One of the great battles in the history of rock 'n' roll is gearing up. In the one corner is Coldplay, the stadium-filling, unit-shifting, multiplatinum-toting British glum rockers. In the other stands Joe Satriani, the veteran guitar-noodler and über-session-musician who has wielded his wailing axe for some of the biggest names in the pantheon of rock. At the heart of the dispute, which looks set to wind up before a Los Angeles jury next year, is the melody and chord progression behind Coldplay's title track from their latest album, Viva La Vida, which by any stretch of the imagination bears more than a passing resemblance to Satriani's 2004 paean to his wife, "If I Could Fly".
So infuriated is Satriani, 52, that last week he filed a copyright suit in California demanding "any and all profits" from the track, which apart from being a worldwide hit, helped earn Chris Martin and his not-so-merry men seven Grammy nominations. But yesterday, after a series of unsubtle on-stage hints, members of Coldplay issued a statement on their website. In a typically gentlemanly but nonetheless defiant message, the band insists it is merely a coincidence. "If there are similarities between our two pieces of music, they are entirely coincidental and just as surprising to us as to him. Joe Satriani is a great musician but did not write or have any influence on the song 'Viva La Vida'. We respectfully ask him to accept our assurances and wish him well with all future endeavours," said the band.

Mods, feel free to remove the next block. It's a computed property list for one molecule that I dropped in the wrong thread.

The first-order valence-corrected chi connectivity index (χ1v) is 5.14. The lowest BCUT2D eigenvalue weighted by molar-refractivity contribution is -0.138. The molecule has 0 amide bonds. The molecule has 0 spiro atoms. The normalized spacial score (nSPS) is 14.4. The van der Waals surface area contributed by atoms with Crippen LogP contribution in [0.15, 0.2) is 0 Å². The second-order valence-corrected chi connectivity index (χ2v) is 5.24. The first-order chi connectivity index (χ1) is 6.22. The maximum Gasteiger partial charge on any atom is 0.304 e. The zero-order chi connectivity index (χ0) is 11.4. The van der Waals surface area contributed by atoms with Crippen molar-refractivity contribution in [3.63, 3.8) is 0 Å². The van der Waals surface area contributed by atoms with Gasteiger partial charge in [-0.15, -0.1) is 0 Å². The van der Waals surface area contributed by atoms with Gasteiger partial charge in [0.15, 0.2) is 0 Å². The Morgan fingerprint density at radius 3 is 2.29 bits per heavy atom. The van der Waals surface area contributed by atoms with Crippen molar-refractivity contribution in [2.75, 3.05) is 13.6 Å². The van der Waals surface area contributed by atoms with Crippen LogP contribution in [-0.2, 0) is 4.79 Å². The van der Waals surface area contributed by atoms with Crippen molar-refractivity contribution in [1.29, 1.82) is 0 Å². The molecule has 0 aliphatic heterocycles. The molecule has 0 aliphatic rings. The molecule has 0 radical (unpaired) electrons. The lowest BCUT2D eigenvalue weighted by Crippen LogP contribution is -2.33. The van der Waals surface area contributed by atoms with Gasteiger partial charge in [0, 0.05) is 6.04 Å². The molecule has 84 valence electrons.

Satriani looks unlikely to be mollified. He said on first hearing the track: "I felt like a dagger went right through my heart. It hurt so much." His lawyer, Howard E King, said that while it was common for musicians to be influenced, and sometimes unconsciously copy, they should be prepared to acknowledge any unintentional overlap, preferably through royalties. "As far as the 'coincidence,' ultimately that's for a jury to decide," he added.
Listen and decide for yourself at independent.co.uk/mixtapeReuse content